I see that I haven’t yet written about the splendid work being done on the popular fiction of the early 20th century at Sheffield Hallam University.  It’s time to put that right!  SHU has an excellent collection of such works.   This blog by Erica Brown chronicles the rediscovery of these often forgotten gems by a reading group.  There’s lots of overlap with our Special Collections – they’ve even been reading J.B. Priestley!

Recently the group turned their attention to the work of Willie Riley, whose archive we have at Bradford.  Riley is a wonderful example of an author who was a best-seller and a household name, thanks to his delightful debut Windyridge, but whose popularity has waned since.

Willie Riley (ref RIL12_3 p.5)

Willie Riley

Riley is now having a mini-revival, thanks to the efforts of former Bradford University student David Copeland, who has written extensively about Willie, uncovered archives and made many fascinating connections.  On 25 October 2013, David will talk about Willie as part of an event on Yorkshire writers during Sheffield’s Off the Shelf festival.  Find out more in this article from Saturday’s Yorkshire Post.

Windyridge Revisited dustjacket

Windyridge Revisited dustjacket – my favourite dustjacket in Special Collections!

Welcoming Le Tour to Yorkshire!

Thrilled that the Tour de France is coming to Yorkshire for the first two stages in July 2014!  The route will take in iconic and difficult terrain near Bradford and in the Yorkshire Dales.  This image of cyclists on Kex Gill Pass during the 1930s gives a sense of the challenges to be faced, although we hope the weather will be slightly better for the Tour.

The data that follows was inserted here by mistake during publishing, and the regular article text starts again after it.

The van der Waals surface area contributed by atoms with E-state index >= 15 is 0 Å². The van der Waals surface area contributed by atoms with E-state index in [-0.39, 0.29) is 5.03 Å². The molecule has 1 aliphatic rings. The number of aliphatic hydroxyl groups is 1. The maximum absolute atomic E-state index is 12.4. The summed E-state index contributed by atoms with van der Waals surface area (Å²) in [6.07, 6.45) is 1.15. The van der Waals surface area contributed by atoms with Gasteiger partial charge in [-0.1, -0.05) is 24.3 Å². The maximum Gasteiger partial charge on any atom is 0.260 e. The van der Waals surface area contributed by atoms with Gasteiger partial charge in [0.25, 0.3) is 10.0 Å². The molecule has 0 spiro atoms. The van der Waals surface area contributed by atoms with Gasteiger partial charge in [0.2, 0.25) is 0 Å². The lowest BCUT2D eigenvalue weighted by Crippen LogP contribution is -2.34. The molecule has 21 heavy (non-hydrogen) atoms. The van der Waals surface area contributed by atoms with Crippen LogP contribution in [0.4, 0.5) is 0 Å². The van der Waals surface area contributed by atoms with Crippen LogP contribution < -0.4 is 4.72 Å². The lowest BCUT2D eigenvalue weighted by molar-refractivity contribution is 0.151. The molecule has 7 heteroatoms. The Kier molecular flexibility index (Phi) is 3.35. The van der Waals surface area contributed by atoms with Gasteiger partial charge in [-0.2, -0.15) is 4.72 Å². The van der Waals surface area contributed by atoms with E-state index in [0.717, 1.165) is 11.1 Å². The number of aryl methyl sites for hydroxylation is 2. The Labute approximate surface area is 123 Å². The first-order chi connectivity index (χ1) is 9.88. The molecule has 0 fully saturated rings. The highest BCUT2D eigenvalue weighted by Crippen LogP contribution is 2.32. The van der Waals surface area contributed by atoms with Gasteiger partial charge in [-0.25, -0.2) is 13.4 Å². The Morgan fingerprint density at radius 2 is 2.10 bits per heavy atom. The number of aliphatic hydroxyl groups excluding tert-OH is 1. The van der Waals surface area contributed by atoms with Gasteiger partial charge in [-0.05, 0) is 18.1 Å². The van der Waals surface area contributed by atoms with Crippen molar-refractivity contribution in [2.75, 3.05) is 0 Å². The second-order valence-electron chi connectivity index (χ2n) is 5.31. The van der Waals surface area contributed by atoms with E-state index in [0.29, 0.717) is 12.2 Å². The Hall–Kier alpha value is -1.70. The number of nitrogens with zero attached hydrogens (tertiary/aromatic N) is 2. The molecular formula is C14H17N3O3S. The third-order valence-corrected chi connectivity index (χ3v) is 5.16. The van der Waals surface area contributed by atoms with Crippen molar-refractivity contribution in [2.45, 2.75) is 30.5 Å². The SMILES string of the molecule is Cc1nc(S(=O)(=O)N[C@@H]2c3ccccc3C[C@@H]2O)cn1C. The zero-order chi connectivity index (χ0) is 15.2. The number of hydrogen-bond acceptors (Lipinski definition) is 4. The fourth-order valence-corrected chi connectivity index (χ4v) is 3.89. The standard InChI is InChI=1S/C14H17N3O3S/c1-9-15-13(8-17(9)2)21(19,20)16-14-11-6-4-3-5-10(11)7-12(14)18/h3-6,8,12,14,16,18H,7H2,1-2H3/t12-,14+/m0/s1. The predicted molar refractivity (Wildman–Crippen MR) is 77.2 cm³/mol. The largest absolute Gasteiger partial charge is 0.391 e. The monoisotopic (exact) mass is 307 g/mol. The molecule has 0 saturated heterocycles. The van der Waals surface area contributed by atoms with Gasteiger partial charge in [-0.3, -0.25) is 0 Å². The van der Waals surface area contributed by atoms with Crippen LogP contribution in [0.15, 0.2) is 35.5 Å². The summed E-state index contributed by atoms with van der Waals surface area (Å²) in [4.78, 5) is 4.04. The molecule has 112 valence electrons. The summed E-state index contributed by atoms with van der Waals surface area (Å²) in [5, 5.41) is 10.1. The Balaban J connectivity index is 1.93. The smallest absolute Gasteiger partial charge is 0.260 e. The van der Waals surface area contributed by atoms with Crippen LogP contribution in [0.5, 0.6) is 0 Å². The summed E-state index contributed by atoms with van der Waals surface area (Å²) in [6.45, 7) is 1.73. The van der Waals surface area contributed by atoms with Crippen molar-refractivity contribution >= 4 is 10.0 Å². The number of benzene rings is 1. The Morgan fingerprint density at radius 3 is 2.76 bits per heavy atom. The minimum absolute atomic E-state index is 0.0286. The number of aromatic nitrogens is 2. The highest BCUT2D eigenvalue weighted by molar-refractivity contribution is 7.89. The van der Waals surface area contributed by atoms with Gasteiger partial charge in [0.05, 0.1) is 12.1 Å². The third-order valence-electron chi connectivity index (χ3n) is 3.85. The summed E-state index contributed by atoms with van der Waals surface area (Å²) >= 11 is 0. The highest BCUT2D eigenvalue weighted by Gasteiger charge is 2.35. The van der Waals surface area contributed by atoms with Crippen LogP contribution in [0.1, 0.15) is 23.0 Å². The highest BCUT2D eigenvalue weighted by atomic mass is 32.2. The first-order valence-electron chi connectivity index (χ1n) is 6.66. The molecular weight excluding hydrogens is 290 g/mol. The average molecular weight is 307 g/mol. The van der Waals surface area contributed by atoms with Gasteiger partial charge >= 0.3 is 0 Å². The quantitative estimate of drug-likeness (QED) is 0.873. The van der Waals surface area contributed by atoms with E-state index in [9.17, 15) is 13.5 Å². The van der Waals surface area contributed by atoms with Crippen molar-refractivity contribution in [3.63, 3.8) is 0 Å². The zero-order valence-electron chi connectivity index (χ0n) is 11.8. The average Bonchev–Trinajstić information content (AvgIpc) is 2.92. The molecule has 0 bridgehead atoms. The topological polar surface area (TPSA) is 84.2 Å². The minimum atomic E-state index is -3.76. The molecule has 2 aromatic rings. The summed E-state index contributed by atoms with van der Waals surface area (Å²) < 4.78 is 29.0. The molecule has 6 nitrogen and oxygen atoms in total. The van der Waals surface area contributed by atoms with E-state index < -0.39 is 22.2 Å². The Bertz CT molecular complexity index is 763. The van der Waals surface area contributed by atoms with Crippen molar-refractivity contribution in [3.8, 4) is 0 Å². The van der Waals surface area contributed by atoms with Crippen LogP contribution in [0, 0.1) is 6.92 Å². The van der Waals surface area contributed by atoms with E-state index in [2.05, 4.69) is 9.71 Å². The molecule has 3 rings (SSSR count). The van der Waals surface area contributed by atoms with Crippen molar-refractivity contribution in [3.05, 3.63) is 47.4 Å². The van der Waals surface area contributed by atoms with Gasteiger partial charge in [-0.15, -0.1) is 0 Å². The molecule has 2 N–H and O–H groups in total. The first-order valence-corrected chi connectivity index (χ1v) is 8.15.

Cyclists in the snow, Kex Gill Pass near Blubberhouses, Yorkshire, by Fred Robinson Butterfield, 1930s

Cyclists in the snow, Kex Gill Pass near Blubberhouses, Yorkshire, by Fred Robinson Butterfield, 1930s

This photo was taken by keen cyclist Fred Butterfield: find out more about him and his fascinating Yorkshire photographs in this entry from our 100 Objects series.

Bradford University and the City have a long interest in cycling.   Like rambling, it has long been popular in this region, the closeness of incredible landscapes to Yorkshire’s industrial cities allowing workers and students to find themselves in rural and remote settings just a few minutes outside the urban bustle.   J.B. Priestley’s writings often show the value he and his contemporaries placed on the Dales as a place for freedom, beauty and adventure.

Here’s the Cycling Club on Richmond Road, just outside the University, in November 1968.  It looks rather chilly, and the accompanying news story observes that “the weather this term has not been favourable”, but “the more hardy members have been going out regularly each week”.

It might be cold, but notice the lack of cars on the road – bliss!

Bradford University Cycling Club outside the University about to set off for a Wednesday afternoon ride, from Javelin 28 November 1968.

The more hardy members of Bradford University Cycling Club, from Javelin 28 November 1968.

Cycling is still really popular at the University: if you’d like to know more, see the University Bicycle Users Group and the Cycling Club websites.

Priestley and other Yorkshire Treasures

The J.B. Priestley Archive at the University of Bradford featured in a Yorkshire Post article about amazing archives in our county (Saturday 7 January 2012).  The author also highlighted collections in Leeds, Sheffield, York and Hull, from the famous Liddle Collection of WW1 letters and the papers of another playwright Alan Ayckbourn, to the joys of chocolate and a glass fibre wedding dress.